Russia 2002

Russia 2002

Russia 2002

This has been a long day – and it’s not finished yet as I write this – but it has been very fruitful I think.  I woke fairly early to do the television interview, but I felt I had a decent sleep having missed dinner last night to get an early night.  A cup of coffee would have been appreciated, but the water here is not to be trusted without boiling (it is dark brown and has ruined my two white shirts, I think), and although I had brought some sachets of coffee mix with me from Australia (actually originally from China), it was not possible to get any useable water to use with them.

I left the hotel at 7am with one of the other participants (James, from a school in Melbourne), who was to be the other person doing the interview, plus Natasha (an AusTrade officer from Moscow), and two local recruiting agents from Novosibirsk, Sergey and Tatyana from Ya Language School, who had organised the interview.

We drove through the dark, across the huge bridge that crosses the Ob River, eventually coming to an area of high-rise housing estates.  Sergey, who was driving, had never been to the television studio before, but had very precise instructions on how to get there.  I had my doubts as we drove (still in the dark) along a bumpy dirt track through a huge area that looked like a random collection of shipping containers, but which were the garages for the high-rise housing estates.  Eventually we reached a barrier gate into a small courtyard containing a two-storey building that looked so run-down it could be presumed abandoned - but no, we had reached the studio of Novosibirsk’s first independent television station - channel 10.

There was no-one to stop us walking straight into the studio, where a young smartly dressed man and woman were sitting on a sofa in front of two remote control cameras, chatting away about topics as diverse as sport and the visit of the band, the Scorpions.  It is apparently one of Novosibirsk’s top rating channels (I wonder who collects the rating figures?), and we were scheduled to be on at peak viewing time – 7:45am.  Unfortunately, the station only owns 3 microphones, so the male presenter disappeared to allow Natasha and our choice of one of the two Australians to appear.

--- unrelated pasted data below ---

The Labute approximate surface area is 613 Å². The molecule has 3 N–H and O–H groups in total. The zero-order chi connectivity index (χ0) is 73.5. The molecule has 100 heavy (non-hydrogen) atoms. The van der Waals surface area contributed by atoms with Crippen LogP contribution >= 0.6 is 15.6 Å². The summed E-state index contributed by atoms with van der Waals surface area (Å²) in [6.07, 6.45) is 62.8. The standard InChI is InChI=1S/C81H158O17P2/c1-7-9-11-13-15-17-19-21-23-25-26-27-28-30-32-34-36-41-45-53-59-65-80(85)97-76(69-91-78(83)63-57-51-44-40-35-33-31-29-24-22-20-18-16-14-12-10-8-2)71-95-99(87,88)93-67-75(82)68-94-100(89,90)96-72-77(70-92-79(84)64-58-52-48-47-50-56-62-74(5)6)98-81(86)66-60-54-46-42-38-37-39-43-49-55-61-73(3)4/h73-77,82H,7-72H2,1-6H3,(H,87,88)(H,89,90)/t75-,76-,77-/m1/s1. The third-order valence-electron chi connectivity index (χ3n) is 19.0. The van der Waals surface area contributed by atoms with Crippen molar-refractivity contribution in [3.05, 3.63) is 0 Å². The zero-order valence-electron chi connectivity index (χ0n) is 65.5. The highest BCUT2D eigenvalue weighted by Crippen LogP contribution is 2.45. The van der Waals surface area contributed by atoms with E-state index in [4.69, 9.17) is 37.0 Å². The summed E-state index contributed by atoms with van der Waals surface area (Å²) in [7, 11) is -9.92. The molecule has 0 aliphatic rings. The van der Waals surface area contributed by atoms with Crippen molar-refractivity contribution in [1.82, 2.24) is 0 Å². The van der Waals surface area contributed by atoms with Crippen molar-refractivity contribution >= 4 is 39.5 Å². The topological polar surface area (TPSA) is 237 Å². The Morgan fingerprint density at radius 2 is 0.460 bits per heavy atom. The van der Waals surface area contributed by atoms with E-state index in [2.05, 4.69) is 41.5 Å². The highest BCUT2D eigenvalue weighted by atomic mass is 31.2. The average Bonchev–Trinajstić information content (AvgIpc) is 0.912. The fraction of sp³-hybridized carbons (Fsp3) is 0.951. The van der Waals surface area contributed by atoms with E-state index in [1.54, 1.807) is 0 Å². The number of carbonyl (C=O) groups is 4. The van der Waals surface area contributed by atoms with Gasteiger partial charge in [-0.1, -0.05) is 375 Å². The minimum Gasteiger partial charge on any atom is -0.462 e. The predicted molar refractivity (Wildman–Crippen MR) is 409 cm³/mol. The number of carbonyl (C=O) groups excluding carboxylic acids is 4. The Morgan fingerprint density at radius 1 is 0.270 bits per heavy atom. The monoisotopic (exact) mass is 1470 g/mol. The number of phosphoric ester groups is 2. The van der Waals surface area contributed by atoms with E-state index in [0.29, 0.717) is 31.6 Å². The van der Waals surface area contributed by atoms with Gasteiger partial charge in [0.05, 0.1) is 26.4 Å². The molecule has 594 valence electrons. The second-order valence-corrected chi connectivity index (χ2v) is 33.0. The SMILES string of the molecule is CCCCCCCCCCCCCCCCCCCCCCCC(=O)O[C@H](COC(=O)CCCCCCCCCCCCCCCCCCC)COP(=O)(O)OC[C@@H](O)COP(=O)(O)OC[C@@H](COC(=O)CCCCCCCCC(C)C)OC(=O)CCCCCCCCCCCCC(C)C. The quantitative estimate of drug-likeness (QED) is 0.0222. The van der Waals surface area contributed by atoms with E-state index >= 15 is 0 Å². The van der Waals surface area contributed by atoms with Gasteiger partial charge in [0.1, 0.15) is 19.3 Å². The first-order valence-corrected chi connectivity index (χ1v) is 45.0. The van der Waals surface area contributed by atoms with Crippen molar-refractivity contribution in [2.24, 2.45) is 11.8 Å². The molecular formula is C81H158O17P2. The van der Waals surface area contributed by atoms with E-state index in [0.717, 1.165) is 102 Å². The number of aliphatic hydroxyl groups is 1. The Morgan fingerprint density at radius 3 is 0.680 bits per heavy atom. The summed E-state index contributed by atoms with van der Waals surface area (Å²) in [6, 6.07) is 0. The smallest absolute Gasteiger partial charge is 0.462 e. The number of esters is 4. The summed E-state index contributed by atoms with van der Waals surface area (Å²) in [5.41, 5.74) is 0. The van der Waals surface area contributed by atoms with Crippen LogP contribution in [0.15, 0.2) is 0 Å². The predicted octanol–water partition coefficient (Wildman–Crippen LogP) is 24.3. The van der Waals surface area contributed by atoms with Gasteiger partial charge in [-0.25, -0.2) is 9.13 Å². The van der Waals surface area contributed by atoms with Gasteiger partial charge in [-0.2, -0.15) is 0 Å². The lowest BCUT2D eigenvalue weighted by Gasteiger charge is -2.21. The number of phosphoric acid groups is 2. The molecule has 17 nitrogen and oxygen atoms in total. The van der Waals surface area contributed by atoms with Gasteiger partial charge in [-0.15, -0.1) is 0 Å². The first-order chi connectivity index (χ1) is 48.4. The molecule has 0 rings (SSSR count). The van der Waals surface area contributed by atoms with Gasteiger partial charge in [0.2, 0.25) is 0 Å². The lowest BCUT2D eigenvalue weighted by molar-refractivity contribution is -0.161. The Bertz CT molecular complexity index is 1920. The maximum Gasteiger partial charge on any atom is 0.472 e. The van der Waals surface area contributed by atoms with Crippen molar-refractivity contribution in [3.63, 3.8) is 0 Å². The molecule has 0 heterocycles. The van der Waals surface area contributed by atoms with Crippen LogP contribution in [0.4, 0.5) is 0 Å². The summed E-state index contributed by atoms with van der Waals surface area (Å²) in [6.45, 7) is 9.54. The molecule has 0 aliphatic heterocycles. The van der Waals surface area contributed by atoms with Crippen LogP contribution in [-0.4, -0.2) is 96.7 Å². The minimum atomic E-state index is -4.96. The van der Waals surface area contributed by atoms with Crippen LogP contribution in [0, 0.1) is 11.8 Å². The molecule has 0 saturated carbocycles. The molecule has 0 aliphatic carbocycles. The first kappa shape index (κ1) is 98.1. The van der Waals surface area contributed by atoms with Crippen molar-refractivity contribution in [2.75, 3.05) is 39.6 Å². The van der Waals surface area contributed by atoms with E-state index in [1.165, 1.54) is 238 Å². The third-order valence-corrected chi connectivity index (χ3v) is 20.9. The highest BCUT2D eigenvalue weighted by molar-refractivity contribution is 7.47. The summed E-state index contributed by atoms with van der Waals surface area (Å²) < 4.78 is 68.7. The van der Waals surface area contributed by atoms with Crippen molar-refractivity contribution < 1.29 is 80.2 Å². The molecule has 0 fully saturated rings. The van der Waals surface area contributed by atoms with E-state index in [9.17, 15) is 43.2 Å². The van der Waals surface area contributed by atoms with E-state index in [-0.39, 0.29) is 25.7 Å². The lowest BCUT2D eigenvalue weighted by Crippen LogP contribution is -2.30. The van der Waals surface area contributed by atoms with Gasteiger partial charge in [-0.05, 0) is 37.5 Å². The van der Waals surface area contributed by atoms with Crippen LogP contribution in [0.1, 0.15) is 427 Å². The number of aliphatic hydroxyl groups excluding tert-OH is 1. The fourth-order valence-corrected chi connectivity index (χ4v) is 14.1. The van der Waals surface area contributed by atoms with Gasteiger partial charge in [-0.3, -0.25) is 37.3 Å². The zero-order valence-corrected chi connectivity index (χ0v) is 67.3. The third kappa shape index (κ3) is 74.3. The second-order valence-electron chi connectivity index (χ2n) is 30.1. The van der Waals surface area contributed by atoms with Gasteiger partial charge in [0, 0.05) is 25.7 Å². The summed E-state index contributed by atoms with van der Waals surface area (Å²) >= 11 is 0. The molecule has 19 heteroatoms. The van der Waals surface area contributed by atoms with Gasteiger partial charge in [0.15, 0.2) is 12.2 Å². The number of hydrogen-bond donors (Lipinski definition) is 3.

James happily allowed me to be interviewed, and it seemed to go very well by all accounts.  The interview lasted for about 5 minutes, and both my name and that of Prince Alfred College were mentioned frequently, together with the details of the expo venue and times.  The interview certainly achieved its desired purpose – we were so busy that we did not have a break all day (including no lunch), the room proved too small for the numbers attending, and I lost count of the number of people who said they came because they saw me on the interview on TV that morning, making a point of speaking to me because they recognised my face.  By the end of the day, I had four very serious enrolment enquiries, plus one for my choice of a girls’ school in Adelaide for them.

I had also met with several people who saw the interview and wanted to discuss educational issues, including the principal of a new private school in Novosibirsk and a team of six people from the Novosibirsk Branch of the Russian Institute of Further Qualifications for Teachers, who really wanted me to visit their institute tomorrow to deliver a lecture on Dimensions of Learning and other ways to improve educational outcomes (an impossibility because I will have left the city, and in any case it is not why I came to Novosibirsk!).  I also spent quite a lot of time with groups of students from various schools that had been brought in to have a look, which was probably largely a PR exercise but one never knows.

The serious enquiries I received from boys (or rather from their parents) were from Nikita , Vladimir, Vladislav, Dmitriy, and the girl’s enquiry was from Layla (other details redacted here).

I also spent some time introducing Prince Alfred College to the agent in Novosibirsk who organised the local arrangements (Ya).  This agent seems absolutely outstanding, and they are very interested in promoting PAC because of the interest they have witnessed in us at the expo – there were more people at the PAC desk today than any other, and often were three deep in a semi-circle around the desk.  They would like a CD with our movie clips plus 50 brochures in Russian, plus brochures from our associated girls’ schools. 

Weather-wise, the day has been fairly miserable.  When the sun rose, it revealed another depressingly grey day just like yesterday.  By mid-morning it was snowing quite heavily and a solid ground cover of white was building up.  The snow has continued on and off all afternoon, although most of the ground cover of snow had melted by early evening.

Unfortunately, there is not time for dinner tonight either, as we have to leave soon to go to the airport for the flight to Khabarovsk.  I’m glad I had a big breakfast this morning at the hotel after returning from the TV interview.  I think sleep will take second place as a priority on tonight’s flight to eating – in any case, I don’t think it will be possible to get enough space to sleep.  Between missing meals and missing sleep, this is not the most relaxing trip I have undertaken in the school’s service!

Day 9


Thursday 10 October 2002